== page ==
When I got to the Republican National Convention last week, there was a lot of buzz about a new documentary that had finished sixth at the box office with little marketing outside of conservative outlets. Over the weekend, 2016: Obama’s America continued to draw sold-out audiences: to date, the film has grossed an estimated $18.7 million. Some people are even calling its director, Dinesh D’Souza, a right-wing Michael Moore.
I was intrigued, so I went to see the movie for myself. The documentary argues the president’s past and childhood—and the influence of his absent father—play a role in how he governs. D’Souza says Obama is “influenced by a third-world ideology,” citing his prior relationships with Bill Ayers and the Rev. Jeremiah Wright.
Although I had issues with the conspiracy theory elements of the film, I found D’Souza to be much less extreme over the phone than he came across in his documentary.
Are you surprised by the success of your movie?
I am surprised and thrilled. These kinds of movies don’t normally make it into the theater—let alone do so well. We’ve quickly become the leading conservative movie of all time, and this week, we should surpass Al Gore’s film to become the second most successful political documentary of all time, just behind Michael Moore’s Fahrenheit 9/11.
What made you decide to make the film?
My initial idea was quite modest. I had published a book called the The Roots of Obama’s Rage two years ago. It advanced a novel and somewhat controversial argument that Obama had been inspired by the dream of his father. An idea that I got right from Obama himself, from his own book, with that title, Dreams From My Father. But a surprising number of people across the political spectrum said, “How can somebody who didn’t know his dad very well be so influenced by his dad?” I ordered the audio book; if people could hear Obama talk, this wouldn’t be a discussion. They would see right away, that Obama talking about how this absentee father was the guiding star of his life. That gave me the idea of making a film.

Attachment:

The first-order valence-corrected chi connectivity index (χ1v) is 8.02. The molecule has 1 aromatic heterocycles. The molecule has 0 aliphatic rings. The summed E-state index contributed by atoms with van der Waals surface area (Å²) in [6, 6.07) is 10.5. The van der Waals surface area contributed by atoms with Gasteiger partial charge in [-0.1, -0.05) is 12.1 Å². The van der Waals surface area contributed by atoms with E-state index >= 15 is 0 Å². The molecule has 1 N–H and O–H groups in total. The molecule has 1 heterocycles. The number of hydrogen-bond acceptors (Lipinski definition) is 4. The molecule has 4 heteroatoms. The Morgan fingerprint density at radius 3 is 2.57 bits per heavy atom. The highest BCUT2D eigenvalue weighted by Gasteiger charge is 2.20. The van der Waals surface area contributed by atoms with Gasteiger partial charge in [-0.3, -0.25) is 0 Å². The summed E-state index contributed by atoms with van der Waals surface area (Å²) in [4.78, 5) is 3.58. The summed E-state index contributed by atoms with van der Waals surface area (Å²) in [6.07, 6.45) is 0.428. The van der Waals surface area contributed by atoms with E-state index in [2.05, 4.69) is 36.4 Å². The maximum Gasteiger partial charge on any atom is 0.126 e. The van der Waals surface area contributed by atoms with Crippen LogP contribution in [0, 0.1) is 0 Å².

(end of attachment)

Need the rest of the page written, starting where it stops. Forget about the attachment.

Why do you think the film is doing so well?
The film is a riveting story and it just so happens Obama has a really interesting life story. There’s an element of Greek drama to it. You have a kid who was abandoned at birth by his dad, abandoned at the age of 10 by his mom, who goes on an odyssey to find this father and find his self. What could be more primal as a theme? So I always had great confidence in the story. When Michael Moore made his film—the Bush story is not as interesting. Michael Moore had to do stunts and float conspiracy theories. I felt in this film you don’t need to do that.
How do you feel about being compared to Michael Moore?
Taken literally, I view it as almost an insult. Michael Moore is a creative, entertaining, and ridiculous figure. I admire his entrepreneurship. I admire the fact that he knows how to pack a punch. But when you combine the sleight of hand, the manipulation of facts, the ignoring of facts, intellectually, it’s a disgrace. I’m a college president. If I were at the intellectual level of Michael Moore, this movie would be a dud.
So you’re saying you’re smarter than Michael Moore?
That’s like saying I’m smarter than Mike Tyson. Yes, I am saying that, but I’m saying more than that. I’m saying I made an intelligent film and he hasn’t.
Some people have labeled you and the movie as racist.
This movie doesn’t have a racial bone in its body. By that I mean, it brings up race but only to defuse it. It brings up race to say, “Look, I’m the same color as Obama.” We both have a multi-racial background. I’m not fundamentally about race and neither is he. Now the racial factor comes in, in the sense that there’s a desire in white America to be healed from America’s racial past. That’s part of the key to Obama’s success and appeal. What’s refreshing about Obama is that he seems to transcend race. There’s an Entertainment Weekly article that said [the movie’s] racist because they are showing an interview with George Obama, and he turns out to be darker than Barack Obama. This is all so stretched and preposterous, I don’t think it needs to be rebutted.
I found the movie to be provocative. But it also came off as conspiracy theory and paranoia-based. I don’t know if all your arguments connected, and that you were making a lot of assumptions about his past and psychology.